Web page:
Greatest Film Scenes
and Moments



Madame Curie (1943)

 





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Movie Title/Year and Scene Descriptions
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Madame Curie (1943)

In director Mervyn LeRoy's fact-based docu-drama/biopic about ground-breaking research into radioactivity and the discovery of radium in the late 19th century:

  • the scene of determined lab assistant-wife Marie Sklodowska/Curie (Greer Garson) and physicist-scientist-husband Pierre Curie (Walter Pidgeon) seeing the results of "four long years" of their laborious work (isolating radium) in a shed - the use of a tedious process called "final crystallization" in order to isolate "precious elusive radium" in a lab dish within a covered evaporating bowl on one of their lab tables - however, Marie was ultimately crushed that the crystallization process produced only a stain rather than a chunk of radium
  • the scene of Marie's visit to a doctor for an examination, where she was cautioned about the danger to her hands after three and a half years of work - burned by the pure radium and potentially developing into cancer: ("We have never seen burns quite like this before. They are very strange. I can't ever remember seeing anything quite like them. They obviously don't come from any normal substance"); Marie was cautioned: ("I don't wish to alarm you, Madame Curie, but it is very possible that these burns might become serious, might in fact develop malignantly if you continue to expose them excessively to your unknown element. It is not impossible that they may be developed into a cancerous nature. It is my advice, Madame, that you abandon your experiments")
  • Marie's frantic reaction to the stain: ("There's nothing there, not a trace of anything, not a grain. Only a stain. What's happened, Pierre? Where is our radium? What have we done? Where is it? What's happened? Where is it, Pierre?...What did we do that was wrong? What could we have done?...I can't stand it, Pierre. Where is our radium? We worked for years and years and years. It must be there. It must be there. Four long years in this shed")
  • and later, Marie's flash of insight while lying on her pillow and speaking to her husband: ("Pierre, that stain on the saucer...We didn't even test it, did we?...What we are expecting to find was a definite amount of radium, wasn't it? Something we could see and feel. Not as much as a pinch of salt, you said....Pierre, what if it's, what if it's merely a question of amount? What does so little radium in proportion to the amount of material that we used that as of now - we couldn't see it. What if that stain, even with the merest, merest breath...(Marie sat up in bed) Pierre, could it, could it be that that stain is radium?")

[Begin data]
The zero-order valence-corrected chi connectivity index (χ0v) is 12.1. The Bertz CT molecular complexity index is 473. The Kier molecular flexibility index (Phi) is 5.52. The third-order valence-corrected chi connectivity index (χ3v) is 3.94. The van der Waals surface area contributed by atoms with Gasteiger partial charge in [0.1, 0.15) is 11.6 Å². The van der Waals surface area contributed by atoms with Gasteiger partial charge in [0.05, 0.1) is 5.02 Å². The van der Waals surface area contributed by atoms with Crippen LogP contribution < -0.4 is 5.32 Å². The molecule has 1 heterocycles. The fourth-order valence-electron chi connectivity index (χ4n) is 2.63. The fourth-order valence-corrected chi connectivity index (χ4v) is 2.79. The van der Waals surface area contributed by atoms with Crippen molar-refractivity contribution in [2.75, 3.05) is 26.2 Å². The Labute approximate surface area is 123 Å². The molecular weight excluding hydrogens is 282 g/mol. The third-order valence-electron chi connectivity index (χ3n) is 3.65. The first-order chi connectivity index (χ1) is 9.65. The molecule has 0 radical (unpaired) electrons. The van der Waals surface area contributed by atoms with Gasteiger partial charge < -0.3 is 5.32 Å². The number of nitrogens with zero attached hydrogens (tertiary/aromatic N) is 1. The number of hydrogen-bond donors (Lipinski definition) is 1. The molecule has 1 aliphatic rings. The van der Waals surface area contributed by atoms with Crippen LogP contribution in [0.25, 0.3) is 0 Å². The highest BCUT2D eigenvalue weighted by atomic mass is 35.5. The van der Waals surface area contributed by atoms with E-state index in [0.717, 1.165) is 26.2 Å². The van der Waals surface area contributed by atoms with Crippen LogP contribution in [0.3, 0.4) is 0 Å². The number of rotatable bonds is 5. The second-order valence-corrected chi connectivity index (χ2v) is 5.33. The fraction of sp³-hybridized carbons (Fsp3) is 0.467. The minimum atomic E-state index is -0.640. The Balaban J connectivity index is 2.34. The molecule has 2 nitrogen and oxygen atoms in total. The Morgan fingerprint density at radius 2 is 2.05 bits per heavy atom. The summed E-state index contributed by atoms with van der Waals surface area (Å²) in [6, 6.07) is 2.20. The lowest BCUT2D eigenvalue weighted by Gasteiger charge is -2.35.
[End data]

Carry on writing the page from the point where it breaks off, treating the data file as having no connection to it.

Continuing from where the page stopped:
• the next scene when they dressed and rushed to their lab to test Marie's theory; she was the first to see the glowing radium through the window from a distance: ("Pierre! It's there. Our radium! It's there! It's there!"); they ran inside, looked down at the glowing radium, and hugged each other triumphantly over their profound discovery
  • the concluding scene of a frail and widowed Madame Curie making an appearance and speech before the Faculty of Science at the University of Paris, to commemorate the 25th year anniversary of the discovery of radium: ("Even now, after twenty-five years of intensive research, we feel there is a great deal still to be done. We have made many discoveries. Pierre Curie, in the suggestions we have found in his notes and in thoughts he expressed to me, has helped to guide us to him. But no one of us can do much if each of us perhaps can catch some gleam of knowledge which modestly insufficient of itself may add to man's dream of truth. It is by these small candles in our darkness that we see before us, little by little, the dim outlines of that great plan that shapes the universe. And I am among those who think that for this reason, science has great beauty and with its great spiritual strength will in time cleanse this world of its evils, its ignorance, its poverty, diseases, wars and heartaches. Look for the clear light of truth. Look for unknown new roads even when man's sight is keener far than now. Divine wonder will never fail him. Every age has its own dreams. Leave then the dreams of yesterday. You - take the torch of knowledge and build the palace of the future")

Burns on Marie's Hands

The Tedious Work to Isolate Radium in Lab

Madame Curie's Flash of Insight About the Stain Being Radium: "We couldn't see it"

Glowing Radium in Lab: "It's There. Our Radium"

Madame Curie's Speech at Univ. of Paris 25 years later: "Look for the clear light of truth"

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